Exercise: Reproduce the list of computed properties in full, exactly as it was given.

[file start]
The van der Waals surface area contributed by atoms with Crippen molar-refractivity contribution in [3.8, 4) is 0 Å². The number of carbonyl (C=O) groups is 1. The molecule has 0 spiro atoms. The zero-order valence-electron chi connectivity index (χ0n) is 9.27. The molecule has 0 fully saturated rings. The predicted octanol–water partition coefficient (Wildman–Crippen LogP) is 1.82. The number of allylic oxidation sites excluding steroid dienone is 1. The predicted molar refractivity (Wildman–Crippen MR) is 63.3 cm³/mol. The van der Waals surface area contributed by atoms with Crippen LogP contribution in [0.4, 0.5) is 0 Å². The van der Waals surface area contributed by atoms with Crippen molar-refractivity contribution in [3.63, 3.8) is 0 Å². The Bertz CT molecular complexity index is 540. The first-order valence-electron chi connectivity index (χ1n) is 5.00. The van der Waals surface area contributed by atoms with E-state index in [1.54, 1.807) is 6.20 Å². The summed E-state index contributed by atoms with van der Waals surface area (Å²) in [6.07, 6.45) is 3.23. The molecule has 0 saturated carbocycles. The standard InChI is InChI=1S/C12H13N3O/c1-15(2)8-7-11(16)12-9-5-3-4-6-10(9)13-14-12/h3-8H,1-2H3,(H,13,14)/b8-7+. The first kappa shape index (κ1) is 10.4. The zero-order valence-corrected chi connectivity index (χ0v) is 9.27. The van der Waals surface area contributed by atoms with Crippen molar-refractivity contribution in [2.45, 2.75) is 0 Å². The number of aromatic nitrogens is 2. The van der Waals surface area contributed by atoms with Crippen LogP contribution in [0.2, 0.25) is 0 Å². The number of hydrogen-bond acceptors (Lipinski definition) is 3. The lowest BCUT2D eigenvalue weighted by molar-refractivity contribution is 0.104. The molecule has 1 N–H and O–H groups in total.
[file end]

The van der Waals surface area contributed by atoms with Crippen molar-refractivity contribution in [3.8, 4) is 0 Å². The number of carbonyl (C=O) groups is 1. The molecule has 0 spiro atoms. The zero-order valence-electron chi connectivity index (χ0n) is 9.27. The molecule has 0 fully saturated rings. The predicted octanol–water partition coefficient (Wildman–Crippen LogP) is 1.82. The number of allylic oxidation sites excluding steroid dienone is 1. The predicted molar refractivity (Wildman–Crippen MR) is 63.3 cm³/mol. The van der Waals surface area contributed by atoms with Crippen LogP contribution in [0.4, 0.5) is 0 Å². The van der Waals surface area contributed by atoms with Crippen molar-refractivity contribution in [3.63, 3.8) is 0 Å². The Bertz CT molecular complexity index is 540. The first-order valence-electron chi connectivity index (χ1n) is 5.00. The van der Waals surface area contributed by atoms with E-state index in [1.54, 1.807) is 6.20 Å². The summed E-state index contributed by atoms with van der Waals surface area (Å²) in [6.07, 6.45) is 3.23. The molecule has 0 saturated carbocycles. The standard InChI is InChI=1S/C12H13N3O/c1-15(2)8-7-11(16)12-9-5-3-4-6-10(9)13-14-12/h3-8H,1-2H3,(H,13,14)/b8-7+. The first kappa shape index (κ1) is 10.4. The zero-order valence-corrected chi connectivity index (χ0v) is 9.27. The van der Waals surface area contributed by atoms with Crippen molar-refractivity contribution in [2.45, 2.75) is 0 Å². The number of aromatic nitrogens is 2. The van der Waals surface area contributed by atoms with Crippen LogP contribution in [0.2, 0.25) is 0 Å². The number of hydrogen-bond acceptors (Lipinski definition) is 3. The lowest BCUT2D eigenvalue weighted by molar-refractivity contribution is 0.104. The molecule has 1 N–H and O–H groups in total.